Immigration, especially immigration provoked by climate change, is one of the issues of our time. Despite huge efforts, many of them unsuccessful and inhumane, the issue will become more rather than less challenging.
More and more citizens of our world, like the 4,000 or so people fleeing Central America and walking across Mexico to reach the American border, like many of our forefathers, risk all to reach some sort of hoped-for salvation because poverty and violence make their and their children’s lives impossible in the country of their birth.
Why should those struggling, able people not try to remake fate and escape a life of economy-destroying crime or relentless poverty, by trying to reach a functioning, less-hostile, more rewarding and secure society? Surely, pursuing that possibility is a fundamental human right?
Yet, despite that simple, clear principle, it is almost impossible to make any statement on immigration without offending one of the many hardening attitudes around the issue. The issue can often be complicated by immigrants’ religious absolutism or a determination not to assimilate, but, instead, to transplant old values the West regards as, at best, anachronistic, unwelcome and plain hostile.
German chancellor Angela Merkel’s career is ending in some sort of failure because her welcoming, open-door policy unnerved her supporters and angered her opponents. The UN estimates, as of 2017, that 12,165,083 people living in Germany are immigrants, about 14.8% of the population. But, most unfortunately of all, Merkel’s red-carpet policy energised the right-wing Alternative für Deutschland, who now hold 94 of the 709 Bundestag seats. This reflects the worldwide rise of the right, a phenomenon reflected in Peter Casey’s unprecedented and forewarning 21% vote in our presidential election. This week, Hillary Clinton suggested that immigration contributed to Brexit and to Donald Trump’s election. She warned that Europe’s leaders must better manage immigration to combat the growing threat of right-wing populists. She suggested that European leaders send out a stronger signal, showing they are “not going to be able to continue to provide refuge and support”.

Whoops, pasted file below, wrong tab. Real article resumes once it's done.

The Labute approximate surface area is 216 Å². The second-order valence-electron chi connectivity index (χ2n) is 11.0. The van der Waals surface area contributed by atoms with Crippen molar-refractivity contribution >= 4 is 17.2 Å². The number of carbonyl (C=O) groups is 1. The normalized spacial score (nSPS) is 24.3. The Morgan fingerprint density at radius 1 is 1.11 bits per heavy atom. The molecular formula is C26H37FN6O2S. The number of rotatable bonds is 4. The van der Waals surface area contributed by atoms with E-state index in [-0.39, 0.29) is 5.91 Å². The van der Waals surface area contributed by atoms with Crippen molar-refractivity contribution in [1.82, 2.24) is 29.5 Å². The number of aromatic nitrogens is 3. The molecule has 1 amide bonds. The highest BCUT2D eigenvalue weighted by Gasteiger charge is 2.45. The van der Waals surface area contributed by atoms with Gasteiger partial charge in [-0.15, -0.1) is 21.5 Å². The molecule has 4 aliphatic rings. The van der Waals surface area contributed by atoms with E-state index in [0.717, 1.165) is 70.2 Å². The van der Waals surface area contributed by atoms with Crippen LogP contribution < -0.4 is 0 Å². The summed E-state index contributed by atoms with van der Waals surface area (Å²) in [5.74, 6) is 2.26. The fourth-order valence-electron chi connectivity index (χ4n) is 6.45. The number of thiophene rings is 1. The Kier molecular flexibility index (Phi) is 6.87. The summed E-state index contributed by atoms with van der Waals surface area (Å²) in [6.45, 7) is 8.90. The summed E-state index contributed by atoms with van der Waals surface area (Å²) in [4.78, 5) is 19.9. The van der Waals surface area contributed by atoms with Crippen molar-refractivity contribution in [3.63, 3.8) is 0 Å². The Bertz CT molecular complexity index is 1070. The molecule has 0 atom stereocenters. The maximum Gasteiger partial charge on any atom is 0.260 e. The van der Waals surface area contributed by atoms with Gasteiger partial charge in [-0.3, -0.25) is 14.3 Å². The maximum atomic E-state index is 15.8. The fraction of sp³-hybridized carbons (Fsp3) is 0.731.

Another venerable of the centre-left, Tony Blair, echoed her remarks. Speaking to The Guardian, he warned: “You’ve got to deal with the legitimate grievances and answer them, which is why today, in Europe, you cannot possibly stand for election unless you’ve got a strong position on immigration... You’ve got to answer those problems. If you don’t… you leave a large space into which the populists can march.”
In an irony of ironies, the left is being warned, in the most avuncular way, that it must consider at least a diluted version of the right’s build-the-wall policies on immigration, if it is to recover the influence it once had in Europe. Sadly, it is far easier to scoff at that assessment than it is to repudiate it. Immigration offers those who would exploit our fears and justified concerns an opportunity no other issue presents. Only time will tell if we have the courage to confront one challenge and resolve the other.